The second Ingram’s hips turn, Paul flips the ball to Ayton for a quick rise and fire as he was in the midst of his own absurd shooting performance, as he went 10-of-12 from the field on a variety of finishes.
The late-game lob to take the lead was killer. The synergy between Paul and Ayton made a broken possession heartbreaking for New Orleans.
Just when you think Paul’s kept in front and smothered, you’re getting yammed on with a well-disguised lob.
If Chris Paul had taken 27 shots last night, I’m not sure he missed. He just hit everything, and some of the bounces he got were ridiculous, displaying his otherworldly touch of him.
A triple bounce on the rim after a high-arcing tear drop?
The ball flipping over the rim after hitting the front for the game-sealing bucket?
Just an absurd display of shot-making that felt willed on by divine intervention of some sort. It was one of the greatest offensive performances I’ve ever seen.
Throughout the Suns’ hard-fought first-round series against the Pelicans, Paul showcased brilliant moments on multiple occasions. In the end, Paul averaged 22.3 points, 11.3 assists and 1.8 steals on a 66.3% True Shooting.
As Suns head coach Monty Williams mentioned after the Suns’ close-out victory, this is just an expectation for players with the greatness of Paul.
“I just know that great players have a knack for that,” Willams said. “They know when to and when not to. The game slows down for them, slower than it does for everybody else.”
Williams even alluded to how Paul’s outing is up there with the greatest performances (if not the greatest) he’s witnessed from his superstar point guard. And doing it back where it all started for Paul in the Association made this moment even more special. The roots in New Orleans are still entrenched for Paul, and closing it all out in this manner was simply a breathtaking experience.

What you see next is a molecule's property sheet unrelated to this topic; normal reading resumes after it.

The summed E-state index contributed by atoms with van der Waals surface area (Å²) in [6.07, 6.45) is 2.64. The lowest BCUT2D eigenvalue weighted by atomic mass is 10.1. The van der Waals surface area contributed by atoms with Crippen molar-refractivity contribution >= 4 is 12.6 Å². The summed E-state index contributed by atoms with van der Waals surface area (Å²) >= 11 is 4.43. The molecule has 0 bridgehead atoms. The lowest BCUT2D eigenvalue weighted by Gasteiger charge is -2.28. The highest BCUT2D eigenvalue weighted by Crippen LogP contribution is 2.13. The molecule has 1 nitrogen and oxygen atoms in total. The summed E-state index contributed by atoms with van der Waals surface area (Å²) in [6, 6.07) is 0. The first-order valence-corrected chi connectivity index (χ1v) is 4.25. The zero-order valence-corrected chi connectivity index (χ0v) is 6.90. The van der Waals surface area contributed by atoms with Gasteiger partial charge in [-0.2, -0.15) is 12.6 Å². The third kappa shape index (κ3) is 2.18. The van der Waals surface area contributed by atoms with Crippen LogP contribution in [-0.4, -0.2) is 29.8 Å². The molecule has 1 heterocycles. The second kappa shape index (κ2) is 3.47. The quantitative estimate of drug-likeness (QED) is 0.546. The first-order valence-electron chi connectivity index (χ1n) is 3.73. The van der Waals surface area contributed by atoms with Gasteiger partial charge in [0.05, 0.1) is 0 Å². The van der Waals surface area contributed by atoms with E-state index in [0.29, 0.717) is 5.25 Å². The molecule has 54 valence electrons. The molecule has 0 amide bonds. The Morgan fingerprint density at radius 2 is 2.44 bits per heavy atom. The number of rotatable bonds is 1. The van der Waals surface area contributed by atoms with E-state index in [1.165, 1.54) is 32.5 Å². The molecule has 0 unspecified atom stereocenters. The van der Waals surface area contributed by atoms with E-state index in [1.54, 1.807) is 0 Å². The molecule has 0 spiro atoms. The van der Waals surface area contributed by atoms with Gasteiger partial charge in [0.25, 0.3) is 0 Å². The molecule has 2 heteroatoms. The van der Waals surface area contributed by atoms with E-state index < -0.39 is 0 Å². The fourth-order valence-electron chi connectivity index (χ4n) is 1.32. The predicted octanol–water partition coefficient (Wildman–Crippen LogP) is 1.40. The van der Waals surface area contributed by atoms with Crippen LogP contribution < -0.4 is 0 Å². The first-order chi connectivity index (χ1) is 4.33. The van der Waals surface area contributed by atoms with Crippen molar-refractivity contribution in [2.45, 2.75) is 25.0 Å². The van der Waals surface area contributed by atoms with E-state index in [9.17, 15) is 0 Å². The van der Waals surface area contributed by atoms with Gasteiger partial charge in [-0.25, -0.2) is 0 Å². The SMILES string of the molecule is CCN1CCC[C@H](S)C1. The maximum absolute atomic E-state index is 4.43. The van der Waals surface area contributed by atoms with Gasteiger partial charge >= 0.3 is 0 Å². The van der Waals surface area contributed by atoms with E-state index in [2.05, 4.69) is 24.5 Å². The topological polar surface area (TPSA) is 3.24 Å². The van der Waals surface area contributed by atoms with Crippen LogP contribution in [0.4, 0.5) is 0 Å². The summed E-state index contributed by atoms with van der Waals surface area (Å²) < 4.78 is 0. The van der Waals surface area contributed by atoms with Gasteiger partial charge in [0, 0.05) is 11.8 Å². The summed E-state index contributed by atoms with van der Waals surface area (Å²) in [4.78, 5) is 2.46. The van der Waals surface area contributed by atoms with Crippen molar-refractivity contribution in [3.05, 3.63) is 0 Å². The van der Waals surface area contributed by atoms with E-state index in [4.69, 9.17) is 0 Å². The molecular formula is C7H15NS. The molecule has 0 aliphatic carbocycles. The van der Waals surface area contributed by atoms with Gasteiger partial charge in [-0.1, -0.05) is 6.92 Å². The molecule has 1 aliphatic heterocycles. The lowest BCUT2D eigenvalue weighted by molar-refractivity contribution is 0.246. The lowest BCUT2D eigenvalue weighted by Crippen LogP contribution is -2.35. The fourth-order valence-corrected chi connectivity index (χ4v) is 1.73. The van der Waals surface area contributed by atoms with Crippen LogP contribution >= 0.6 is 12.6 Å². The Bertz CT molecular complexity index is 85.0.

“Unbelievably special,” Paul said of his historical game in New Orleans. “You have no idea what it’s like for me to walk in here. Everybody that works back here, these people part of my family. … Chris (an arena security guard), I have been here since I was here. Pound him before every game here back when I played in New Orleans, and he did the same thing this entire series. My older brother sitting on the baseline. All of these people, it’s my family. People sitting courtside been here since I was here.
“There’s nothing like playing in this city, man. There’s nothing like it. I went to other teams and all that, but the energy here, the way they show much love to the players, to your family. When I walked in, they asked if my parents were here and all that.And then Willie [Green]so many different ties to this team. [Garrett]
Temple, Gary Clark was in my AAU program. … There’s so many different ties to New Orleans and there always will be.”
While sitting next to Paul, Devin Booker even mentioned how he and his father, Melvin, would drive down from Moss Point, Mississippi, to watch Paul and the New Orleans Hornets in the postseason. This full-circle experience for Paul is one he will never forget, and this trend of becoming an upgraded version of the “Point God” in close-out situations for the Suns continues to hold true.
Whether it be Paul’s historical Game 6 in the Western Conference Finals last season against another former team in the Los Angeles Clippers, or what he just pulled off another year older in New Orleans, there’s simply no more denying the greatness of CP3.
BasketballNews.com’s Mark Schindler contributed to this article.